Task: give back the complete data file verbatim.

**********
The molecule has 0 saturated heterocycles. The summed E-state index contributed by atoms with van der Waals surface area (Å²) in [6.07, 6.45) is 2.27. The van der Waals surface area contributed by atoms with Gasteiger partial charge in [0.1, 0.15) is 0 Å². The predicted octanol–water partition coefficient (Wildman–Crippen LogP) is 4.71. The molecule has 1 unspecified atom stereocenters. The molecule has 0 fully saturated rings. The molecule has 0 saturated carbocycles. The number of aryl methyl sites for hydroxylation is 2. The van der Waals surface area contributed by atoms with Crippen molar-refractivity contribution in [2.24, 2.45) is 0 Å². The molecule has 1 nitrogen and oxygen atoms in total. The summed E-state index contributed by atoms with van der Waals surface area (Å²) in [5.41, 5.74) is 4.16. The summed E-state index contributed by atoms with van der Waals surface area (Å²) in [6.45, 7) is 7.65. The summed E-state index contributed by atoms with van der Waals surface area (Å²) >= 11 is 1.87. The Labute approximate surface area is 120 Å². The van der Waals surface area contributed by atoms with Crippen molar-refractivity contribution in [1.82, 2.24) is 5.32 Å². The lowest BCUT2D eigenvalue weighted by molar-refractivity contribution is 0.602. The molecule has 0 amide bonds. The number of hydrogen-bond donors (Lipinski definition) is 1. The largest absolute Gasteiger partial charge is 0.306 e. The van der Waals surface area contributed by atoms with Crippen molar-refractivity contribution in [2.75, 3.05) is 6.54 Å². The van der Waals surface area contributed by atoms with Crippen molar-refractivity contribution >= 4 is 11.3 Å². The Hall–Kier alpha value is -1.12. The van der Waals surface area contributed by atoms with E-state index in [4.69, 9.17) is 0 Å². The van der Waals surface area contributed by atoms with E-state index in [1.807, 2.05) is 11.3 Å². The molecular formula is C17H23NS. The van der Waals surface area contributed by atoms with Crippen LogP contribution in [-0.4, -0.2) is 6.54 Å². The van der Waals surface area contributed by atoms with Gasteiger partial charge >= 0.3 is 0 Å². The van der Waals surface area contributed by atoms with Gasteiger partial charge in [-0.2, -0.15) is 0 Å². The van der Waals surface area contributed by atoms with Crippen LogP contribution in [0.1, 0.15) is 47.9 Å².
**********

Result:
The molecule has 0 saturated heterocycles. The summed E-state index contributed by atoms with van der Waals surface area (Å²) in [6.07, 6.45) is 2.27. The van der Waals surface area contributed by atoms with Gasteiger partial charge in [0.1, 0.15) is 0 Å². The predicted octanol–water partition coefficient (Wildman–Crippen LogP) is 4.71. The molecule has 1 unspecified atom stereocenters. The molecule has 0 fully saturated rings. The molecule has 0 saturated carbocycles. The number of aryl methyl sites for hydroxylation is 2. The van der Waals surface area contributed by atoms with Crippen molar-refractivity contribution in [2.24, 2.45) is 0 Å². The molecule has 1 nitrogen and oxygen atoms in total. The summed E-state index contributed by atoms with van der Waals surface area (Å²) in [5.41, 5.74) is 4.16. The summed E-state index contributed by atoms with van der Waals surface area (Å²) in [6.45, 7) is 7.65. The summed E-state index contributed by atoms with van der Waals surface area (Å²) >= 11 is 1.87. The Labute approximate surface area is 120 Å². The van der Waals surface area contributed by atoms with Crippen molar-refractivity contribution in [1.82, 2.24) is 5.32 Å². The lowest BCUT2D eigenvalue weighted by molar-refractivity contribution is 0.602. The molecule has 0 amide bonds. The number of hydrogen-bond donors (Lipinski definition) is 1. The largest absolute Gasteiger partial charge is 0.306 e. The van der Waals surface area contributed by atoms with Crippen molar-refractivity contribution in [2.75, 3.05) is 6.54 Å². The van der Waals surface area contributed by atoms with Crippen molar-refractivity contribution >= 4 is 11.3 Å². The Hall–Kier alpha value is -1.12. The van der Waals surface area contributed by atoms with E-state index in [4.69, 9.17) is 0 Å². The van der Waals surface area contributed by atoms with E-state index in [1.807, 2.05) is 11.3 Å². The molecular formula is C17H23NS. The van der Waals surface area contributed by atoms with Crippen LogP contribution in [-0.4, -0.2) is 6.54 Å². The van der Waals surface area contributed by atoms with Gasteiger partial charge >= 0.3 is 0 Å². The van der Waals surface area contributed by atoms with Gasteiger partial charge in [-0.2, -0.15) is 0 Å². The van der Waals surface area contributed by atoms with Crippen LogP contribution in [0.1, 0.15) is 47.9 Å².